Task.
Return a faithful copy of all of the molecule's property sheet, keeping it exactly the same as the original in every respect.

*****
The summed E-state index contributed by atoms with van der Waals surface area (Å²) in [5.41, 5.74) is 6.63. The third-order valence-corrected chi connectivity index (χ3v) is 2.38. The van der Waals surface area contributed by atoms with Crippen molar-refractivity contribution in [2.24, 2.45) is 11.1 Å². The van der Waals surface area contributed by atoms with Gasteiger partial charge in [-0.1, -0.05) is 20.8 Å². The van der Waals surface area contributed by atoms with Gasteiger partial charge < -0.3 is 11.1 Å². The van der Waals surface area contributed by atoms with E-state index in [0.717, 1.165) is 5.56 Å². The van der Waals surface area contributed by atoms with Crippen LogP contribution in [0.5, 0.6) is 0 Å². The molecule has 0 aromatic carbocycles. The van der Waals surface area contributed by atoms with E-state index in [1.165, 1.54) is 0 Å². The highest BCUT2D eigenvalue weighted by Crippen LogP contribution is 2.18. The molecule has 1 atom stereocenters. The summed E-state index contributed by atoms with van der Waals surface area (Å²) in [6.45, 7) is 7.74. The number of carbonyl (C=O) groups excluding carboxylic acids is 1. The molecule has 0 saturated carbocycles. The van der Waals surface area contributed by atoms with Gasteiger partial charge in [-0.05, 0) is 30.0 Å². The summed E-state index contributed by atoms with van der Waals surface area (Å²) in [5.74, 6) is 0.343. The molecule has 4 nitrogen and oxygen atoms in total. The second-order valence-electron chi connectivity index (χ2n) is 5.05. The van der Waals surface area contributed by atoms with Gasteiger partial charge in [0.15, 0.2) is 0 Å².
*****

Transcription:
The summed E-state index contributed by atoms with van der Waals surface area (Å²) in [5.41, 5.74) is 6.63. The third-order valence-corrected chi connectivity index (χ3v) is 2.38. The van der Waals surface area contributed by atoms with Crippen molar-refractivity contribution in [2.24, 2.45) is 11.1 Å². The van der Waals surface area contributed by atoms with Gasteiger partial charge in [-0.1, -0.05) is 20.8 Å². The van der Waals surface area contributed by atoms with Gasteiger partial charge < -0.3 is 11.1 Å². The van der Waals surface area contributed by atoms with E-state index in [0.717, 1.165) is 5.56 Å². The van der Waals surface area contributed by atoms with Crippen LogP contribution in [0.5, 0.6) is 0 Å². The molecule has 0 aromatic carbocycles. The van der Waals surface area contributed by atoms with E-state index in [1.165, 1.54) is 0 Å². The highest BCUT2D eigenvalue weighted by Crippen LogP contribution is 2.18. The molecule has 1 atom stereocenters. The summed E-state index contributed by atoms with van der Waals surface area (Å²) in [6.45, 7) is 7.74. The number of carbonyl (C=O) groups excluding carboxylic acids is 1. The molecule has 0 saturated carbocycles. The van der Waals surface area contributed by atoms with Gasteiger partial charge in [-0.05, 0) is 30.0 Å². The summed E-state index contributed by atoms with van der Waals surface area (Å²) in [5.74, 6) is 0.343. The molecule has 4 nitrogen and oxygen atoms in total. The second-order valence-electron chi connectivity index (χ2n) is 5.05. The van der Waals surface area contributed by atoms with Gasteiger partial charge in [0.15, 0.2) is 0 Å².